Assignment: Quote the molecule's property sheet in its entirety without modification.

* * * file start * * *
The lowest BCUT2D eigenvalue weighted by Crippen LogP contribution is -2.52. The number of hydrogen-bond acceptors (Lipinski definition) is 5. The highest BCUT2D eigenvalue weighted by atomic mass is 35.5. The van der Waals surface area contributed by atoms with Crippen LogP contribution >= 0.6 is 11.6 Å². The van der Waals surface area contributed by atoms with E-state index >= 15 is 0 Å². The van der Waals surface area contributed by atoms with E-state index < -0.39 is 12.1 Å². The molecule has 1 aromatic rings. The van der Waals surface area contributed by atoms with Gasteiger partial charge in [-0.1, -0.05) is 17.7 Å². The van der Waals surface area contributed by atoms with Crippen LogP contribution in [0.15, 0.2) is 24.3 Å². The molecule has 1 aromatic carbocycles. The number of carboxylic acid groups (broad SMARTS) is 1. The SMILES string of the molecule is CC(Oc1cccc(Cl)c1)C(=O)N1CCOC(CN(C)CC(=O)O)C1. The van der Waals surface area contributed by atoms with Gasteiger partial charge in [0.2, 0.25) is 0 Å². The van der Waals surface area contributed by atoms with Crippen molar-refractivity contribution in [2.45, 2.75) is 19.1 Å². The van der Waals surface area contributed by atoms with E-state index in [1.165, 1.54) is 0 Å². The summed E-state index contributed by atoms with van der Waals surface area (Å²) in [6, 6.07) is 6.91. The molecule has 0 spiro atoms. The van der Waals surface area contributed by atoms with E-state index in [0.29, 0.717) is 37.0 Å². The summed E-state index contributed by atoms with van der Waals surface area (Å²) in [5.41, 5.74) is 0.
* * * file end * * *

The lowest BCUT2D eigenvalue weighted by Crippen LogP contribution is -2.52. The number of hydrogen-bond acceptors (Lipinski definition) is 5. The highest BCUT2D eigenvalue weighted by atomic mass is 35.5. The van der Waals surface area contributed by atoms with Crippen LogP contribution >= 0.6 is 11.6 Å². The van der Waals surface area contributed by atoms with E-state index >= 15 is 0 Å². The van der Waals surface area contributed by atoms with E-state index < -0.39 is 12.1 Å². The molecule has 1 aromatic rings. The van der Waals surface area contributed by atoms with Gasteiger partial charge in [-0.1, -0.05) is 17.7 Å². The van der Waals surface area contributed by atoms with Crippen LogP contribution in [0.15, 0.2) is 24.3 Å². The molecule has 1 aromatic carbocycles. The number of carboxylic acid groups (broad SMARTS) is 1. The SMILES string of the molecule is CC(Oc1cccc(Cl)c1)C(=O)N1CCOC(CN(C)CC(=O)O)C1. The van der Waals surface area contributed by atoms with Gasteiger partial charge in [0.2, 0.25) is 0 Å². The van der Waals surface area contributed by atoms with Crippen molar-refractivity contribution in [2.45, 2.75) is 19.1 Å². The van der Waals surface area contributed by atoms with E-state index in [1.165, 1.54) is 0 Å². The summed E-state index contributed by atoms with van der Waals surface area (Å²) in [6, 6.07) is 6.91. The molecule has 0 spiro atoms. The van der Waals surface area contributed by atoms with E-state index in [0.29, 0.717) is 37.0 Å². The summed E-state index contributed by atoms with van der Waals surface area (Å²) in [5.41, 5.74) is 0.